Well why not. I know someone who makes Christmas lunches and sets up a tree with presents under it every August. It fits in better with her schedules. And we all know how inconvenient it is to arrive in, say, Tonga only to find out that it is the birthday of King Taufa'ahau Tupou IV and that all the shops are closed and there's nobody to fix your washing-machine. Why not let individuals choose their own holidays?
Once freed from collective holidays, the only remaining question will be how many each country should allow us. The UK currently has eight, which seemed reasonable to me until I once had the pleasure of working for a few months in Beirut. There the rule was to take as many holidays as possible in order to avoid the risk of giving affront to any rival sect, which, as the Lebanese know, can sometimes be a dangerous business.
During my brief stay I enjoyed two Easters (Roman and Orthodox), two major Islamic holidays (Eid al-Fitr and Eid al-Adha, both lasting several days) and the Shi'ite holiday of Ashura. Then there were holidays for the Druze, the Maronites,the Jacobites, the Syrian Orthodox, the Protestants, the Armenian Catholics, not to mention the really minor minorities. On the very few days where there was no holiday the country used to close down for a general strike instead. All in all I found it an excellent place to work on a short-term contract.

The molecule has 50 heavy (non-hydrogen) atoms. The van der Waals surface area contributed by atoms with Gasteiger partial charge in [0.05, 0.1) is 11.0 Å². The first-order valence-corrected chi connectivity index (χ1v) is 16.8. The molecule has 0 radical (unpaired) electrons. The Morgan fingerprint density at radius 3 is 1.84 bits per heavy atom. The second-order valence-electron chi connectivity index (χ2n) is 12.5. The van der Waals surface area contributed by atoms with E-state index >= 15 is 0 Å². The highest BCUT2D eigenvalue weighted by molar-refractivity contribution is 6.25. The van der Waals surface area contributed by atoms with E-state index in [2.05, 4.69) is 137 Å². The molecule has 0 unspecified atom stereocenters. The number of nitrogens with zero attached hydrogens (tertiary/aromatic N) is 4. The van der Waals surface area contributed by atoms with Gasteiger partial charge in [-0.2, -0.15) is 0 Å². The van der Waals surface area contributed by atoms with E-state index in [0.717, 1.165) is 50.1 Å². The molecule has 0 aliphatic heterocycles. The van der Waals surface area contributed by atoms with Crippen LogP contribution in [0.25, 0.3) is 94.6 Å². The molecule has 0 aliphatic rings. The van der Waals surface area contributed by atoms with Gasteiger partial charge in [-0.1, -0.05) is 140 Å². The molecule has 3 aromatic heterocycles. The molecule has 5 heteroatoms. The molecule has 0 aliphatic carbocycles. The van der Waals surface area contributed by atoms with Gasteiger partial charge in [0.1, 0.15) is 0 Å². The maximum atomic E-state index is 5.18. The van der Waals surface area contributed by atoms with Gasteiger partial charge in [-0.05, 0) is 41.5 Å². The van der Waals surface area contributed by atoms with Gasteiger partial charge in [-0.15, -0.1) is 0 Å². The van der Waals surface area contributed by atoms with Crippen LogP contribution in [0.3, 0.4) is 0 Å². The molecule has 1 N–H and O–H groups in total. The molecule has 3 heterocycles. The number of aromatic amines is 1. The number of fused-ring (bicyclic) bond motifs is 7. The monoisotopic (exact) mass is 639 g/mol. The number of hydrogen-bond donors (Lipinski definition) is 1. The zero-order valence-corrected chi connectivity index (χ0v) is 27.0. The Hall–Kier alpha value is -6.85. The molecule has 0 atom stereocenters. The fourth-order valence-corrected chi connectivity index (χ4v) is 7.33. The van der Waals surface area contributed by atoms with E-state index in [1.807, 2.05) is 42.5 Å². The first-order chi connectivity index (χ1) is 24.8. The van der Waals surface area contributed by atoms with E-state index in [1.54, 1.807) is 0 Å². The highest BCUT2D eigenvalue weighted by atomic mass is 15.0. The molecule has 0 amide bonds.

China is another place where a lack of consensus leads to a healthy double helping of holidays. The government in 1949 decided to replace traditional Chinese holidays with new secular ones like the Birthday of the People's Liberation Army or The Birthday of the Chinese Communist Party. Any excuse for a holiday I suppose. But in recent years the Chinese people have unilaterally reverted to celebrating all their ancient holidays as well. Woe betide you if you expect to get a plumber round in Peking on Tomb-Sweeping Day. As for Chinese New Year - never do so many couplets on so many red posters avert so many malevolent spirits. In other words, steer well clear of the Chinese world when a billion people are taking the entire week off work (next February for example).
The rest of the Far East, on paper, is equally well-endowed with holidays. The Japanese for example have fifteen official holidays per year, and the South Koreans have no fewer than seventeen. The only snag is that people in that part of the world prefer to carry on working during their holidays.
Another difficulty about collective holidays arises in those countries where everybody knows a holiday is coming, but nobody can tell you exactly when. In places like Bhutan astrologers have the power to shove in extra holidays at the last minute (these remarkable people can also authorise things like the skipping of inauspicious months).
By the way, the other end of the scale is that country not best known for holiday fun, Saudi Arabia, where there are only two official holidays per year and where you certainly don't worry about everything closing down if you happen to be visiting over Christmas.Reuse content